The Modern Antiquarian. Stone Circles, Ancient Sites, Neolithic Monuments, Ancient Monuments, Prehistoric Sites, Megalithic MysteriesThe Modern Antiquarian


Natural Rock Feature


Coflein is determined that this is a natural stone, which it surely is. It's a big and noticeable one though, at 13ft 2ins by 10ft and 4ft 1in high, "and is a natural erratic, of blue augitic porphyrite." But its presence has been linked in local consciousness with the once-present St Mary's Chapel (of which no trace is now said to be), St Mary's well, and the tradition of a burial site on the hill. The Coflein record also mentions rumours "that it was a 'Druidical Alter', or used for performing acts of mortification in connection with worship at the nearby chapel". It's interesting that the following quote mentions Special Protection afforded to the stone.
At a place called the Chapel Craigs, about half a mile from the village of Dunlop, there existed until lately the ruins of a chapel, which was dedicated to the Virgin Mary... It stood upon a rock, on the side of a rivulet, which was crossed by steps, called the lady's steps - which steps, however, have been superseded by a bridge. A beautiful stream of water gushes from the rock.

The existence of this chapel has given name to a number of localities around. A few hundred yards south-west of the site of the chapel, on the gentle swell of the hill, is a Druidical stone, called the Thugart stane, supposed to be a corruption of the grit stane. It appears at one time or another to have been a rocking -stone. The base is so covered with rubbisth, that it has now lost its vibratory motion. It lies on the farm of Brandleside, and the tenant is bound in his tack to protect it, by neither removing it, nor cultivating the ground for a considerable number of square yards around it.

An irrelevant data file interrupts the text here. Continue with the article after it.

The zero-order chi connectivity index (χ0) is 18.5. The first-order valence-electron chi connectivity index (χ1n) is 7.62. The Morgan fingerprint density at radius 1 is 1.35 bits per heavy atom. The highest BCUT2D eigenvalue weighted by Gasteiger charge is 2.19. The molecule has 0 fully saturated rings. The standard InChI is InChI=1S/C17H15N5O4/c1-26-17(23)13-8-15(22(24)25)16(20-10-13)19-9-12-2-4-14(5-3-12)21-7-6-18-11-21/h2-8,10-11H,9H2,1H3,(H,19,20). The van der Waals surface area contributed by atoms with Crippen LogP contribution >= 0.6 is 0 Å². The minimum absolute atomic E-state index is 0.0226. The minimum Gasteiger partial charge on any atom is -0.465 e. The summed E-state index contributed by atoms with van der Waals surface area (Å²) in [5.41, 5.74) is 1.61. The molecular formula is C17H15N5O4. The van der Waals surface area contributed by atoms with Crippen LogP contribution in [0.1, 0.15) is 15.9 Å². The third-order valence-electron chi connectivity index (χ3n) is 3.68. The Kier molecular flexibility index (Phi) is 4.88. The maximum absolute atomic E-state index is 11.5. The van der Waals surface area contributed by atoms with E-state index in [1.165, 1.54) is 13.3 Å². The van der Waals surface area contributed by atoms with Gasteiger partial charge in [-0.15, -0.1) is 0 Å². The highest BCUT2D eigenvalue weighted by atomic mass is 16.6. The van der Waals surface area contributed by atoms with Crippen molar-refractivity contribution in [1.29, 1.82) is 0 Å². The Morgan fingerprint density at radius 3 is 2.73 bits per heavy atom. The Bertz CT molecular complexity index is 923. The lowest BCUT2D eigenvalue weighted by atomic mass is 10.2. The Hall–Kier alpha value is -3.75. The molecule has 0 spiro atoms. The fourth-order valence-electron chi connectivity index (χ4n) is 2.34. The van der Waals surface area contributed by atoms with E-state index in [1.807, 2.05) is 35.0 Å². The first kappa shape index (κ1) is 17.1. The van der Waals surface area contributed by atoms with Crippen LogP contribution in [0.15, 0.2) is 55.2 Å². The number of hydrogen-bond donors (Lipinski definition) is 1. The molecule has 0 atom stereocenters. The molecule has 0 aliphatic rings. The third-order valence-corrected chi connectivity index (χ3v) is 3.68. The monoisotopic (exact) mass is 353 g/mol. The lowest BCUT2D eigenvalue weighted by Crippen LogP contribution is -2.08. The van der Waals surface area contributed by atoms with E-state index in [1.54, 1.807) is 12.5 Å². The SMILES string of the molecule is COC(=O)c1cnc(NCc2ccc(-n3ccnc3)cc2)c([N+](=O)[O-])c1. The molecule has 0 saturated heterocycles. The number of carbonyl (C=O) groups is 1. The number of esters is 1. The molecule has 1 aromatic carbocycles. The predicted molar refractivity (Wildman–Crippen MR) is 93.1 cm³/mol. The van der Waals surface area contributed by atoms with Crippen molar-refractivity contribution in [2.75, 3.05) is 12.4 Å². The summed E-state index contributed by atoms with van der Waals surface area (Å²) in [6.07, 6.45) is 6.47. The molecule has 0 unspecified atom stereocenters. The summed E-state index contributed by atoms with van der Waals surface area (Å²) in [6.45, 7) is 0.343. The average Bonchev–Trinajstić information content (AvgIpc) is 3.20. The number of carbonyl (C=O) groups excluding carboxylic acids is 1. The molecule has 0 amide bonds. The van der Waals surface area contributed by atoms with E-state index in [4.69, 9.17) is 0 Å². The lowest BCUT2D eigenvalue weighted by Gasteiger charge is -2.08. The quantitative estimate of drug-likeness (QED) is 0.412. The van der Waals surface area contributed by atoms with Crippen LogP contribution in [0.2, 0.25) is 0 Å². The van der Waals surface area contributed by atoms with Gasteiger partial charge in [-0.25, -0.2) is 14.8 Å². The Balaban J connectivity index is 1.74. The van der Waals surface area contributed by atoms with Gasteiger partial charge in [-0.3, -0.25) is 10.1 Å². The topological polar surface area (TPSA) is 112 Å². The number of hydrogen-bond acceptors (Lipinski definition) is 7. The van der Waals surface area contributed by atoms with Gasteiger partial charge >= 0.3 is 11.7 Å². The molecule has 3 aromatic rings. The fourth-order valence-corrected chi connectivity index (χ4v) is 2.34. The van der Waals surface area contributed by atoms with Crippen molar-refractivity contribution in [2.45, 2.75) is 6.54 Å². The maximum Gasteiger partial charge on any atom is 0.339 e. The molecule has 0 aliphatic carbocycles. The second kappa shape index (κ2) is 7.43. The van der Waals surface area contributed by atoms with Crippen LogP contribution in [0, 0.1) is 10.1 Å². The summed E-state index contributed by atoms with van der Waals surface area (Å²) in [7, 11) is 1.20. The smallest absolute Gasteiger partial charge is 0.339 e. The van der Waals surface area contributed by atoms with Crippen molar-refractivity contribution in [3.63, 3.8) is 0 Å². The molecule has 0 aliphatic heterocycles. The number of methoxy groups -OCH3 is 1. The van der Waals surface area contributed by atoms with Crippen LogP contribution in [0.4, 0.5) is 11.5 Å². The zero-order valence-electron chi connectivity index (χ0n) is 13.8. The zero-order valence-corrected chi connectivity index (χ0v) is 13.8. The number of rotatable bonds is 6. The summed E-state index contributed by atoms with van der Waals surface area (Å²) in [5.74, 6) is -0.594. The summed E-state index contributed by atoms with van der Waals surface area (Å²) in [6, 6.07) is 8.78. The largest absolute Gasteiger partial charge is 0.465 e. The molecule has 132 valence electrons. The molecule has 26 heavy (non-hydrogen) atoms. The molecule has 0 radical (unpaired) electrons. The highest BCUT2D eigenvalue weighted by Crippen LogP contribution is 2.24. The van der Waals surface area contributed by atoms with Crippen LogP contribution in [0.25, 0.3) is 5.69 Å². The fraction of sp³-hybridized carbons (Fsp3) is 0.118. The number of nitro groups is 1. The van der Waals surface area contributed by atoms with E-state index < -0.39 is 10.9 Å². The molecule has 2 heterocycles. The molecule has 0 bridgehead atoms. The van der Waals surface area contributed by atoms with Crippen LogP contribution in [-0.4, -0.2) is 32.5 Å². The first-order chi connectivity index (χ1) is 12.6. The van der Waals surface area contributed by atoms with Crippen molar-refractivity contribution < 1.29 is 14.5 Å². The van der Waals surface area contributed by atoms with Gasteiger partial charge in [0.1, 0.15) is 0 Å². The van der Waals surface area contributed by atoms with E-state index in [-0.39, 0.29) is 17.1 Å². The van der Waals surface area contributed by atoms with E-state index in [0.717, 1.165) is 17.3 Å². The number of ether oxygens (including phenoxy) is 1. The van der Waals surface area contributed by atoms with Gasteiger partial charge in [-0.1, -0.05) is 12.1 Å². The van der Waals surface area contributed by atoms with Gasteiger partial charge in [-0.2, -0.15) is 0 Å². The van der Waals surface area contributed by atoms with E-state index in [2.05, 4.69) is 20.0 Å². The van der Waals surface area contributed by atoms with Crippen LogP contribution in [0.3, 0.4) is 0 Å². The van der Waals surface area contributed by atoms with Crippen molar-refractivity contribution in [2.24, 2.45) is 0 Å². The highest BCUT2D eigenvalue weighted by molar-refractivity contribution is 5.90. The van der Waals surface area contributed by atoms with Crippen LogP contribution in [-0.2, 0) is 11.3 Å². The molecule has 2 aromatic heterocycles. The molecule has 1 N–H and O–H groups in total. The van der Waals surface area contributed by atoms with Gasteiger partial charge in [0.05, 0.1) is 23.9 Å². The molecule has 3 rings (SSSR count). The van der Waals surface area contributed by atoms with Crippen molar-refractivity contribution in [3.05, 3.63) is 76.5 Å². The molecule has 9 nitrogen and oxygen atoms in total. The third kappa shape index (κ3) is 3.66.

Above the site of the chapel, a pathway was cut out of the solid rock, leading to the top of the hill, where tradition says there was a burying-place belonging to the chapel. The pathway is nearly obliterated, a quarry having been opened in the place a number of years ago.
From 'History of the County of Ayr' by James Paterson (1852) p45.
Rhiannon Posted by Rhiannon
23rd June 2010ce
Edited 23rd June 2010ce

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